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CATCHER'S MASK
DATING GUIDE

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Reference

1921 James Johnstone Patent
One Piece Frame
1921 Catchers Mask Patent  
Google Patents

1922 Goldsmith light metal
one piece Catcher's Mask
1922 Goldsmith Catchers Mask Patent  
Google Patents

Vintage Catchers Mask Dating Guide 
1920-1929 CATCHER'S MASK DATING GUIDE
  The one piece constructed frame with the padding strapped to the frame makes an appearance but does not catch on fully until the 1940s. The electric weld Steel Wire still dominates the market and truss construction is becoming more popular. Open vision masks are quickly replacing the "Spiderman" masks. The modern style multi-thick wire, and one piece frame catchers masks begin their development  
Visual Glossary
1916 catchers mask develpments   Parts of a Catchers Mask   1920s Light Metal one piece 2 bar Catchers Mask 
1916 Mask developments - Spitter, Elec. Weld, truss & double wire 1916-1920s Electric Weld catchers mask with Diamond Spitter 1920s "Light Metal Composition
one piece frame Catchers Mask

  The Dating of a catcher's mask could prove to be a difficult task. Construction styles, models, or features could have been used for many years after they were introduced. In some cases you could positively date a mask to after a feature was first introduced but you might have to settle on dating it to a longer era of use. Generalized, such as the mask in the Visual Glossary above, that is dated approximately to 1916-1920's. It cannot be made before 1911 because it's has an electric weld frame, and it cannot be earlier than 1914 the year the Spitter was introduced. However these features along with the "full length face pads, and the truss style construction can still carry it over into and through the 1920's. Based on matching the framework to catalog ads I believe that the mask is closer to the late 1910's to the early 1920's rather than mid to late 1920's.  
"V" Style forehead Wire Construction 1924 light metal one piece catchers mask "U" Style Forehead wire construction
"V" Style Forehead 1924 Light Metal one piece frame Catchers Mask & Patent "U" Style Forehead
    These are the type of things to look for when dating a mask. The construction methods are a great tool for dating a mask. The loop & clip construction still lingers into the 1920s but the electric weld masks dominate. The development of a one piece "Light Metal" catchers masks begins in 1921 with an aluminum mask patented by Umpire James E Johnstone. (pictured below left column) Two other patents follow in 1922 (below left column) & 1924 (above center). The intention is to make the mask lighter, and reduce construction time and cost. Although this design continues to be developed into the 1970s the Wire mesh construction still remains to this day, the most popular.

 The "Wide Sight" and Truss constructed masks introduced around 1916 become more common and continue development throughout the 1920's thanks to the electric weld construction made available in 1911. Full length "Adjustable" face padding laced to the frame is now becoming the norm. Frames with extended wire ear protection are also becoming more common. The majority of 1920s Mask designs now have Spitters.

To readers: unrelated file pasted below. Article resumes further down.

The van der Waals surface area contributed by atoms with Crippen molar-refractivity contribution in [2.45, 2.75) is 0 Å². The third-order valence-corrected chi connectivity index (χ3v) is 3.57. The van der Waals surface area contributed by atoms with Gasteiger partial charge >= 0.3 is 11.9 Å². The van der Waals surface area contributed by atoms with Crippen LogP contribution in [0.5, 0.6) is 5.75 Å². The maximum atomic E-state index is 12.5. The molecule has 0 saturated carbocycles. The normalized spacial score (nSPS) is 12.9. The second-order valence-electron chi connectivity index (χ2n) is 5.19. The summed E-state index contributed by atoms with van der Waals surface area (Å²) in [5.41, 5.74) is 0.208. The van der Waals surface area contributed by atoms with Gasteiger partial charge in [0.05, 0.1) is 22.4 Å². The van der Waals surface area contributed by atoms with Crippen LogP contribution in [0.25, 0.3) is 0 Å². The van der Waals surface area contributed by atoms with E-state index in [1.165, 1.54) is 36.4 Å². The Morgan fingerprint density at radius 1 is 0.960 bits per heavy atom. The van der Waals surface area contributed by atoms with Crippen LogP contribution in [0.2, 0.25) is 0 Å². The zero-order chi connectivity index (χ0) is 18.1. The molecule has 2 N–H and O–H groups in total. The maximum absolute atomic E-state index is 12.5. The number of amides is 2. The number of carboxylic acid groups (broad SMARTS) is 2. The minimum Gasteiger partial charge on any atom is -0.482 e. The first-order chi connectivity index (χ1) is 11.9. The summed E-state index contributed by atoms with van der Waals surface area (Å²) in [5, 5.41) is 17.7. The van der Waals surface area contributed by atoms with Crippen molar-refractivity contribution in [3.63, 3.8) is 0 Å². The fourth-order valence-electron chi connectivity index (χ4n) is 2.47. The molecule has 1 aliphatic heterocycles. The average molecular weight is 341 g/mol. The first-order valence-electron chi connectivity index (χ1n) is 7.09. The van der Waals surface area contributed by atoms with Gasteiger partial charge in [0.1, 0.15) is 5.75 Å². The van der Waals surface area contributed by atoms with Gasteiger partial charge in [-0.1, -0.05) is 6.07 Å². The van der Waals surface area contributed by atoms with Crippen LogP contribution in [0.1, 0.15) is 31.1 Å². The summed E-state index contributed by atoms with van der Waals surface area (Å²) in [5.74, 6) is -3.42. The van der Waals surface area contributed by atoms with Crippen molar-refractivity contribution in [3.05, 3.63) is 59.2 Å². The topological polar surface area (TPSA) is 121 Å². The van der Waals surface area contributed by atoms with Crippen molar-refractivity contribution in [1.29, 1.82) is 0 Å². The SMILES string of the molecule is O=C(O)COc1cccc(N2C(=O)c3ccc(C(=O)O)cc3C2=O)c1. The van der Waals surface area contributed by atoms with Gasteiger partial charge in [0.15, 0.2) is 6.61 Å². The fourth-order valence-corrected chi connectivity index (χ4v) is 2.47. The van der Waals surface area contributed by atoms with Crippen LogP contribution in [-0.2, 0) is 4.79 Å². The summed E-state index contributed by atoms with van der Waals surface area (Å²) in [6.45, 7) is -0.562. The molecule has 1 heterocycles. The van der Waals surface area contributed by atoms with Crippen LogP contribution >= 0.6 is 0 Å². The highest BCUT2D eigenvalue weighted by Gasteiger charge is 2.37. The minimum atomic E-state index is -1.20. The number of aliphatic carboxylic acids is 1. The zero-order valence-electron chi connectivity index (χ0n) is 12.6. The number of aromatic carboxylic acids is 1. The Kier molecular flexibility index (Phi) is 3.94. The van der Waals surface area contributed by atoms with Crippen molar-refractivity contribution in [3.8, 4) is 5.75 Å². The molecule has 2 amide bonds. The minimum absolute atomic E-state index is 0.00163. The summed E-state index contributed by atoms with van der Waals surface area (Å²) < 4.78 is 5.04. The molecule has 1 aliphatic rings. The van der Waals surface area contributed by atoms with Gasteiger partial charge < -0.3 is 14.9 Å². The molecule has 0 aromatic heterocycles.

Basically the main features with masks dated to the 1920-1929 manufacturing period are; Wide Sight, Electric weld frames and the use of full length padding. Like the decade before, chin padding becomes more common but "Molded" chin straps or pads ( a strip of leather) still dominate. The Truss constructed "V" shape above the eyes is most commonly used in 1920s mask construction. Some time around 1925 the "U" shape is used and becomes more common towards and into the 1930's. You will also notice more use of lacing to secure the face pads.

 Because it is easier to date a mask to the era when a feature was available I have listed a timeline below. You might be able to use unique features on your mask that overlap other features to narrow down the date. I have also included catalog images so you can match styles and construction characteristics like a fingerprint.
 
Catchers Mask Timeline
  • 1911 D&M introduces Electric Welded steel wire construction.
  • 1912 Reach introduces "Wide Sight" frame construction.
  • 1914 Reach introduces "The Spitter" hole
  • 1914 The first use of chin padding that slowly replaces chin support straps.
  • 1916 Spalding starts to use Truss Support, and double wire construction.
  • 1921 Aluminum one piece frame is patented by umpire James E. Johnstone.
1920-1929 Catchers Mask Catalog Samples & Ads
 
1920 D&M 1922 Goldsmith Catchers Masks  1921 Reach Catchers Masks  1922 Spalding Catchers Mask  1924 Reach Catchers Masks 
1920 D&M 1922 Goldsmith
Catchers Masks
1921 Reach's Official
Base Ball Guide
1922 Spalding's Official
Base Ball Guide
1918 Simmon's
Catalog Advertising
1925 Rawlings and Reach Catchers Masks 1927 Reach Catchers Masks 1928 Ken-Wel, D&M, and Reach Catchers Masks  1928 Reach Catchers Masks
1925 Rawlings & Reach
Catchers Masks
1927 Reach
Catchers Masks
1928 Ken-Wel D&M Reach
Catchers Masks
1928 Reach
Catalog ads
 
 
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